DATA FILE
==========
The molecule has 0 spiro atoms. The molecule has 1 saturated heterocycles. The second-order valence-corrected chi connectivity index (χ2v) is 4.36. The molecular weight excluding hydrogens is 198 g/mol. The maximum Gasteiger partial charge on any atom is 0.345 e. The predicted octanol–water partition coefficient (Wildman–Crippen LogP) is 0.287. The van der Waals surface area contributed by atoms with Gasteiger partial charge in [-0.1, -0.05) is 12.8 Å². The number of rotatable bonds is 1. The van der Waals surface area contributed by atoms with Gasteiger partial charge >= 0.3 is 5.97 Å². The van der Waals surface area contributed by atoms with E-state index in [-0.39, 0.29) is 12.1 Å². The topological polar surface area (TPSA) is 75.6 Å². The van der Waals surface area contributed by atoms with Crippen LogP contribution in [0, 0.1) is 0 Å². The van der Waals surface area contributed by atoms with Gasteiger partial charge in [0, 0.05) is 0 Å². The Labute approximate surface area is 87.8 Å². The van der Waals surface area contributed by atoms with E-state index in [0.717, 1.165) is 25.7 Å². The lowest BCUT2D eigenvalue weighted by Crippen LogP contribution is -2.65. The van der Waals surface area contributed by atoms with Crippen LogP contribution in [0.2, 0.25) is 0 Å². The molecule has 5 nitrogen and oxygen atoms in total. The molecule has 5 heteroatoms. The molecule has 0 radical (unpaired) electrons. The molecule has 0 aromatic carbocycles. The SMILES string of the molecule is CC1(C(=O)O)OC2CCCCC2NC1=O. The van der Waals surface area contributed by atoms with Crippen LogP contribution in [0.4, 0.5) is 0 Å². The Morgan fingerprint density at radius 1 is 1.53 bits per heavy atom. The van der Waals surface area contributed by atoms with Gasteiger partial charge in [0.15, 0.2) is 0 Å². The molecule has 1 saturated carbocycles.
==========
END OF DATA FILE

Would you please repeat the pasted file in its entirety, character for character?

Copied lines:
The molecule has 0 spiro atoms. The molecule has 1 saturated heterocycles. The second-order valence-corrected chi connectivity index (χ2v) is 4.36. The molecular weight excluding hydrogens is 198 g/mol. The maximum Gasteiger partial charge on any atom is 0.345 e. The predicted octanol–water partition coefficient (Wildman–Crippen LogP) is 0.287. The van der Waals surface area contributed by atoms with Gasteiger partial charge in [-0.1, -0.05) is 12.8 Å². The number of rotatable bonds is 1. The van der Waals surface area contributed by atoms with Gasteiger partial charge >= 0.3 is 5.97 Å². The van der Waals surface area contributed by atoms with E-state index in [-0.39, 0.29) is 12.1 Å². The topological polar surface area (TPSA) is 75.6 Å². The van der Waals surface area contributed by atoms with Crippen LogP contribution in [0, 0.1) is 0 Å². The van der Waals surface area contributed by atoms with Gasteiger partial charge in [0, 0.05) is 0 Å². The Labute approximate surface area is 87.8 Å². The van der Waals surface area contributed by atoms with E-state index in [0.717, 1.165) is 25.7 Å². The lowest BCUT2D eigenvalue weighted by Crippen LogP contribution is -2.65. The van der Waals surface area contributed by atoms with Crippen LogP contribution in [0.2, 0.25) is 0 Å². The molecule has 5 nitrogen and oxygen atoms in total. The molecule has 5 heteroatoms. The molecule has 0 radical (unpaired) electrons. The molecule has 0 aromatic carbocycles. The SMILES string of the molecule is CC1(C(=O)O)OC2CCCCC2NC1=O. The van der Waals surface area contributed by atoms with Crippen LogP contribution in [0.4, 0.5) is 0 Å². The Morgan fingerprint density at radius 1 is 1.53 bits per heavy atom. The van der Waals surface area contributed by atoms with Gasteiger partial charge in [0.15, 0.2) is 0 Å². The molecule has 1 saturated carbocycles.